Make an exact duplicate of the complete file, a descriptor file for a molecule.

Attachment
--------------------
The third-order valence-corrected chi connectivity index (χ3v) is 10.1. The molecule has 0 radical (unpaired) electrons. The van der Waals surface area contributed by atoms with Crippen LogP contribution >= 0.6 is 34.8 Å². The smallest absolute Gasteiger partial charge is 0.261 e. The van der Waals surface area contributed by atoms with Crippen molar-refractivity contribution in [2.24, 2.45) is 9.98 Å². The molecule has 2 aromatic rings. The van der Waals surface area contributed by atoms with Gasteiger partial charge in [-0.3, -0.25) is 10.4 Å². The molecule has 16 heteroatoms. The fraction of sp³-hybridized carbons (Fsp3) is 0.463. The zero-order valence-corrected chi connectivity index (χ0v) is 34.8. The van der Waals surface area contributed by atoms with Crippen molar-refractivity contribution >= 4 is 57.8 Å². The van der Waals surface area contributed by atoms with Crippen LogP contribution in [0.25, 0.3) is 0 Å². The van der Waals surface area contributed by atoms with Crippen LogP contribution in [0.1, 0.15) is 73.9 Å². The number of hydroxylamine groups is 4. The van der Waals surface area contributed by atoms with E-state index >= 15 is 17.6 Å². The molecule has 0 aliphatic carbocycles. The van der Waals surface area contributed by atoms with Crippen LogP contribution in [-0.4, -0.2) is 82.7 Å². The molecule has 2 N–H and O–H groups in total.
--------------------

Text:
The third-order valence-corrected chi connectivity index (χ3v) is 10.1. The molecule has 0 radical (unpaired) electrons. The van der Waals surface area contributed by atoms with Crippen LogP contribution >= 0.6 is 34.8 Å². The smallest absolute Gasteiger partial charge is 0.261 e. The van der Waals surface area contributed by atoms with Crippen molar-refractivity contribution in [2.24, 2.45) is 9.98 Å². The molecule has 2 aromatic rings. The van der Waals surface area contributed by atoms with Gasteiger partial charge in [-0.3, -0.25) is 10.4 Å². The molecule has 16 heteroatoms. The fraction of sp³-hybridized carbons (Fsp3) is 0.463. The zero-order valence-corrected chi connectivity index (χ0v) is 34.8. The van der Waals surface area contributed by atoms with Crippen molar-refractivity contribution >= 4 is 57.8 Å². The van der Waals surface area contributed by atoms with Crippen LogP contribution in [0.25, 0.3) is 0 Å². The van der Waals surface area contributed by atoms with Crippen LogP contribution in [0.1, 0.15) is 73.9 Å². The number of hydroxylamine groups is 4. The van der Waals surface area contributed by atoms with E-state index >= 15 is 17.6 Å². The molecule has 0 aliphatic carbocycles. The van der Waals surface area contributed by atoms with Crippen LogP contribution in [-0.4, -0.2) is 82.7 Å². The molecule has 2 N–H and O–H groups in total.